In sobriety, I've been confronted by a lot of shitty things. My brother attempted suicide for something like the tenth time. My parents divorced. My sister has decided to marry an anti-gay, anti-intellectual troglodyte. I have been dumped. I had to dump someone. A friend was hit by a car while crossing the street. My landlord lost two months of rent and threatened to have me evicted. My student loans were sent to a collection agency.

But life is wonderful. Not the kind of wonderful that they make movies about. But it IS wonderful. It isn't bright and shiny like a new toy. It isn't euphoric like winning the lottery. And it isn't like the running over of love that you experience during the honeymoon period of a relationship. But it is just as great as all those things - in a subtle, awe-inspiring way.

Today, I wake up and go to work. I don't stink of alcohol. My head doesn't ache with the dull roar of last night's liquor. I don't sneak off at lunch to get a martini or two or three or how ever many I can down during the hour I'm given. I have friends. Friends whose names I can remember, and who I don't just see on Facebook. I have a job that I love and bills that I pay. I go to bars and parties and events and I don't embarrass myself and my company. My bank account is never overdrafted.

And the dog who saved my life by being the only reason I couldn't kill myself? He's great too.
posted by greekphilosophy at 12:30 PM on July 1, 2009 [296 favorites]


Major congrats greekphilosophy! Way to go.
posted by netbros at 12:37 PM on July 1, 2009


It's no silver bullet
posted by caddis at 1:03 PM on July 1, 2009


I liked this article. I was uncomfortable with this paragraph, though:

The crucial, and perhaps most helpful, point of agreement between the tragic and possession theories is that in neither account is addiction understood as a moral failing on the part of the alcoholic. While the AA view seems to smuggle moral blame into its account – the process of recovery is characterised as a moral process – the alcoholic’s problem, even when he relapses, should not be understood in moral terms. The one dominant theme of contemporary literature on the problem of addiction is that the alcoholic, the junkie, the crack addict, must not be accused. How they are to be helped is, as we have seen, a tricky business.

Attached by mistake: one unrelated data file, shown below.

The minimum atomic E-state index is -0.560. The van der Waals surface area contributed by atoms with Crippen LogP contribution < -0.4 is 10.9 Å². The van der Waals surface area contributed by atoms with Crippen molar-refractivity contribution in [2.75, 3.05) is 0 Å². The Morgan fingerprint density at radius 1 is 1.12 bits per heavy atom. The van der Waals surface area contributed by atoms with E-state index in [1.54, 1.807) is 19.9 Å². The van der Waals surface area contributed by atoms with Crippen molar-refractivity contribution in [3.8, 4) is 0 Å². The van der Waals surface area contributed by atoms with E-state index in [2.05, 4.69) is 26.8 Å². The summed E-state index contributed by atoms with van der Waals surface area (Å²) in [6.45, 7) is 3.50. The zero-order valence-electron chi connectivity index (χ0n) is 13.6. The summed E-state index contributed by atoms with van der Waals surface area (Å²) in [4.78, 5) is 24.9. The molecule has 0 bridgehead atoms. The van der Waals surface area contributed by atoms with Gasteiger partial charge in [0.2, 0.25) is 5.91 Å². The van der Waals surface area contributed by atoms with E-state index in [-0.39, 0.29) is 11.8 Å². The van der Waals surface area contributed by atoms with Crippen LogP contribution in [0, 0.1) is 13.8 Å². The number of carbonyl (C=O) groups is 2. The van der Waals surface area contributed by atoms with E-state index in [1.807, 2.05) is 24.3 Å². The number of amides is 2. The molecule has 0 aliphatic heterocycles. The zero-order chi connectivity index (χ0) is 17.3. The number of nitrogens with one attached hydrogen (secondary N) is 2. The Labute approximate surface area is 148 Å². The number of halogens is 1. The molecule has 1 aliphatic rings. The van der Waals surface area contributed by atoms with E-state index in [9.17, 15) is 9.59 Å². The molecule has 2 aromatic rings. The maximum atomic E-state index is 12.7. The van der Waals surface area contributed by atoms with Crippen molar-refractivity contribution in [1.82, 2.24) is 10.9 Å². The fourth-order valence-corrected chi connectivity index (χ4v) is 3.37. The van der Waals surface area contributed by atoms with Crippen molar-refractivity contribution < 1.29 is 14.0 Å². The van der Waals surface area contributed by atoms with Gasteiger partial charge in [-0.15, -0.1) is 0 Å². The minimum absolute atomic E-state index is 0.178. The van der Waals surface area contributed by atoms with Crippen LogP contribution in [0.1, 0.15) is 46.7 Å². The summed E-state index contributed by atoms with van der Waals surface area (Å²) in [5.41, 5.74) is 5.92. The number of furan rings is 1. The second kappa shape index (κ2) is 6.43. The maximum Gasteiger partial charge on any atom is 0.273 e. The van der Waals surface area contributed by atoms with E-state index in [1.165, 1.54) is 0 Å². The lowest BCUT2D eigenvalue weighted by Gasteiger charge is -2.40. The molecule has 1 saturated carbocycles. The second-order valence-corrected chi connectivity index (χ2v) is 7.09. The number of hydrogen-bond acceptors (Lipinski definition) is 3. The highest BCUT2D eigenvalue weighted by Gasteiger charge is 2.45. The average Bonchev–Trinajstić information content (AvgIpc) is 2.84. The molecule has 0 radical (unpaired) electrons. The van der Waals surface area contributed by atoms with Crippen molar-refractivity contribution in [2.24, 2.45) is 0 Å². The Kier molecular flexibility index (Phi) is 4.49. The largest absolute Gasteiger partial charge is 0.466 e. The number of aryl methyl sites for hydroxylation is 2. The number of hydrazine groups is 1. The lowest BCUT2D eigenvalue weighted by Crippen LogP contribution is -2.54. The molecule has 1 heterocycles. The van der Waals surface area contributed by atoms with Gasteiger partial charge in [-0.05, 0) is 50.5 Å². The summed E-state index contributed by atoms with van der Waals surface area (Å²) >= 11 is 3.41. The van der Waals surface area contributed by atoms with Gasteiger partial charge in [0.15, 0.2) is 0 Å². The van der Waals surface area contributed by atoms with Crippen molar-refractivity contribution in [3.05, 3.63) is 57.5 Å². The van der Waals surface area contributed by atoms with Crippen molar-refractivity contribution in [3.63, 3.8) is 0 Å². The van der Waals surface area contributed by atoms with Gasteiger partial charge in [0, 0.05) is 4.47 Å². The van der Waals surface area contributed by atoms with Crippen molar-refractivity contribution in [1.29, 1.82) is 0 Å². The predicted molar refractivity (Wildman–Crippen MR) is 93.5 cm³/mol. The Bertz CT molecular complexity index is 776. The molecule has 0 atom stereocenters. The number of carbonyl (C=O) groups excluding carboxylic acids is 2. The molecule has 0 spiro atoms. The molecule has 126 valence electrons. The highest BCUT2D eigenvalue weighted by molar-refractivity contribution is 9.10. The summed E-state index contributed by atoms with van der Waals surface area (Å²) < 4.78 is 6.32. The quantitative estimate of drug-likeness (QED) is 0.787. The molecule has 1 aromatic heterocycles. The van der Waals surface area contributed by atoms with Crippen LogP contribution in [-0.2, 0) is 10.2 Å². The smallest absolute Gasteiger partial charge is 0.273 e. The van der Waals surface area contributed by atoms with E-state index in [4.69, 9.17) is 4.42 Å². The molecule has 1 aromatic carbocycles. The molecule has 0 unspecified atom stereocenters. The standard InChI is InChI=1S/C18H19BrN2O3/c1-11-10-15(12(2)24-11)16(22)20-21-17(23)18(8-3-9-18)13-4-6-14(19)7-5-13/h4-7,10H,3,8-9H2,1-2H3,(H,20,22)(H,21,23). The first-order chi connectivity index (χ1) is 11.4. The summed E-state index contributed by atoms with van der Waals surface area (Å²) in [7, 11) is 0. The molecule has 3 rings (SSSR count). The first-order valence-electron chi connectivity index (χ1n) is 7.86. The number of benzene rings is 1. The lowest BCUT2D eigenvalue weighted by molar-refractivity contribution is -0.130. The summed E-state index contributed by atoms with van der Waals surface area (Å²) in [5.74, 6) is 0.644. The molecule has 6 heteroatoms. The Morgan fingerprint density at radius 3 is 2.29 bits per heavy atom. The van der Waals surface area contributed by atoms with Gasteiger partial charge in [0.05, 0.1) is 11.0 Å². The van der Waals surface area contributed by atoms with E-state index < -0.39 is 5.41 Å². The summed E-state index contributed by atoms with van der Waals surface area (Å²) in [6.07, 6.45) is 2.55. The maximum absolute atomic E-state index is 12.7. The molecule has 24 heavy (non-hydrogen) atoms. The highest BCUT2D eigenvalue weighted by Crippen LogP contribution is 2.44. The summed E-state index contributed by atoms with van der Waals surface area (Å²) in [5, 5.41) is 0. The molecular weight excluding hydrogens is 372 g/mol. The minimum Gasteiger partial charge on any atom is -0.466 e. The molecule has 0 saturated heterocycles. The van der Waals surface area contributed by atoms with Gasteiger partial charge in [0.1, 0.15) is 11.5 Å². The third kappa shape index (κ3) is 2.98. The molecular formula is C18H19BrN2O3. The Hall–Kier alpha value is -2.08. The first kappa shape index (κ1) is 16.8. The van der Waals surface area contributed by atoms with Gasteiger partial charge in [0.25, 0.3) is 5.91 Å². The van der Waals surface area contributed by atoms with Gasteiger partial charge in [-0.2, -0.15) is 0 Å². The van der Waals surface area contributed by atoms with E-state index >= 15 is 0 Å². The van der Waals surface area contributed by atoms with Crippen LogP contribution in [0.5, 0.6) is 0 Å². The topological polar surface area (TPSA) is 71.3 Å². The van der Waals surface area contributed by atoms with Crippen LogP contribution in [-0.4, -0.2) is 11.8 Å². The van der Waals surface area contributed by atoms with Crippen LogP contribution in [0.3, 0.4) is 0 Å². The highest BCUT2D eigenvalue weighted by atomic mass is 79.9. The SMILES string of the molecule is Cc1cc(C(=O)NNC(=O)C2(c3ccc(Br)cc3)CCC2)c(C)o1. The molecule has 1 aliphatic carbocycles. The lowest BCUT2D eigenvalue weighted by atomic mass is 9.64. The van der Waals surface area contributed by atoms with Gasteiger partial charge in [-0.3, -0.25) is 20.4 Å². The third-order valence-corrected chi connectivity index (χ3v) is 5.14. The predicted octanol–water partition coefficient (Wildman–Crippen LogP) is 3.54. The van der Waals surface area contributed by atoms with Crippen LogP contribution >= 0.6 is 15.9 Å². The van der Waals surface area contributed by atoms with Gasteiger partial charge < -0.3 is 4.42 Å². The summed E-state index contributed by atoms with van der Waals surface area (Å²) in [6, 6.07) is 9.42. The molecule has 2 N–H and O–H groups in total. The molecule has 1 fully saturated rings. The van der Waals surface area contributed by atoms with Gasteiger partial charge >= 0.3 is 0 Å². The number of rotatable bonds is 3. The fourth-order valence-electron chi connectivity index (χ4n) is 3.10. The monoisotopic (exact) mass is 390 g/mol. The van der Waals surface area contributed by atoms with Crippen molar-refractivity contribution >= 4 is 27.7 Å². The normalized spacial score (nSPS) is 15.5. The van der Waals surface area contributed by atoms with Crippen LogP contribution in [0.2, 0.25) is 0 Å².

I know what he's getting at: it's senseless to 'morally blame' someone for something they have done if they couldn't have done otherwise. That's like blaming a rock for tripping you. This is also why we see abusive childhoods and mental retardation as mitigating circumstances: in a sense, such people have been robbed of agency by forces beyond their control. Like the rock, we see them from more as objects than subjects, and indeed their actions make more sense as a set of chemical reactions than as the choices of a rational and autonomous being: the lack simple predictive capacities and the impulse control that we associate with maturity.

However, I do think a species of 'amoral' blame applies and is helpful for thinking about these issues. Specifically, that nobody else can be held accountable for the alcoholic's addicition, and the only solution is to take this irresponsible and unblameable subject and turn him into a responsible and blameable one. It's not about whether the act was optional, nor about a metaphysical account of freedom and agency. Rather, it's simply a matter of attribution. That's what the 4th through 9th steps do, forcing the addict to think of herself as 'the one who did these things.' The way alcoholics do this is by 'taking responsibility' for their past actions, by willingly submitting themselves to blame even though they couldn't have, in the past, done otherwise. Then, they take this newfound responsibility and apply it to present decisions and future choices. I think of it as an 'educative' rather than 'merit-based' account of praise and blame.

Anyway, I wouldn't have commented except the guy is a philosopher, too, so I know the kinds of tricks he's especially tempted to play on himself and his audience when it comes to self-justification. Maybe I'll look him up at the APA smoker and tell him so in person.
posted by anotherpanacea at 1:05 PM on July 1, 2009 [4 favorites]


And the dog who saved my life by being the only reason I couldn't kill myself? He's great too.
posted by greekphilosophy at 12:30 PM on July 1 [8 favorites -] Favorite added! [!]


Thanks for sharing that, greekphilosophy. You too netbros. It puts a lot of things in perspective.
posted by Pantengliopoli at 1:07 PM on July 1, 2009


Also, does anyone else think it's a little weird for him to be writing an article about it only 90 days into recovery? Talk about pink clouds....
posted by anotherpanacea at 2:57 PM on July 1, 2009 [2 favorites]


Curiously enough, I am right now writing an article on baclofen for forthcoming publication, so I can't comment too specifically on it.

However, I did want to respond to this:

Specifically, that nobody else can be held accountable for the alcoholic's addicition, and the only solution is to take this irresponsible and unblameable subject and turn him into a responsible and blameable one. It's not about whether the act was optional, nor about a metaphysical account of freedom and agency. Rather, it's simply a matter of attribution. That's what the 4th through 9th steps do, forcing the addict to think of herself as 'the one who did these things.' The way alcoholics do this is by 'taking responsibility' for their past actions, by willingly submitting themselves to blame even though they couldn't have, in the past, done otherwise. Then, they take this newfound responsibility and apply it to present decisions and future choices. I think of it as an 'educative' rather than 'merit-based' account of praise and blame.